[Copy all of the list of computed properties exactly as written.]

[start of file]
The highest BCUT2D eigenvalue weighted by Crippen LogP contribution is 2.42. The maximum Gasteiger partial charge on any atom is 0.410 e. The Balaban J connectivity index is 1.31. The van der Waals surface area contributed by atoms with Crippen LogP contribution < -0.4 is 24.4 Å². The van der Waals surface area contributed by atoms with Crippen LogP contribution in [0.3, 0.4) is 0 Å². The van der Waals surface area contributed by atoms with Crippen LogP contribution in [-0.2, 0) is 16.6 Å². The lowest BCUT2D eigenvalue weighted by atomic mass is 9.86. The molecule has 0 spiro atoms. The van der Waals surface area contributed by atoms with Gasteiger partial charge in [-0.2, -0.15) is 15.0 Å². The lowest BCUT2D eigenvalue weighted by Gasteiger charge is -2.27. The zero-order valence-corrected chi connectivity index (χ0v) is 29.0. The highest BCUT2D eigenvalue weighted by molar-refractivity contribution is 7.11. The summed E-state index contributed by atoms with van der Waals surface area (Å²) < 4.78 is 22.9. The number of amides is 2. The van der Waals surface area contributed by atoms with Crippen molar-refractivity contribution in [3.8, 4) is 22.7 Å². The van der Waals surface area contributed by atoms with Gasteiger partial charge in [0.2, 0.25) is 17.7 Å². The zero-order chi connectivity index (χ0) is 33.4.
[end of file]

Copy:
The highest BCUT2D eigenvalue weighted by Crippen LogP contribution is 2.42. The maximum Gasteiger partial charge on any atom is 0.410 e. The Balaban J connectivity index is 1.31. The van der Waals surface area contributed by atoms with Crippen LogP contribution < -0.4 is 24.4 Å². The van der Waals surface area contributed by atoms with Crippen LogP contribution in [0.3, 0.4) is 0 Å². The van der Waals surface area contributed by atoms with Crippen LogP contribution in [-0.2, 0) is 16.6 Å². The lowest BCUT2D eigenvalue weighted by atomic mass is 9.86. The molecule has 0 spiro atoms. The van der Waals surface area contributed by atoms with Gasteiger partial charge in [-0.2, -0.15) is 15.0 Å². The lowest BCUT2D eigenvalue weighted by Gasteiger charge is -2.27. The zero-order valence-corrected chi connectivity index (χ0v) is 29.0. The highest BCUT2D eigenvalue weighted by molar-refractivity contribution is 7.11. The summed E-state index contributed by atoms with van der Waals surface area (Å²) < 4.78 is 22.9. The number of amides is 2. The van der Waals surface area contributed by atoms with Crippen molar-refractivity contribution in [3.8, 4) is 22.7 Å². The van der Waals surface area contributed by atoms with Gasteiger partial charge in [0.2, 0.25) is 17.7 Å². The zero-order chi connectivity index (χ0) is 33.4.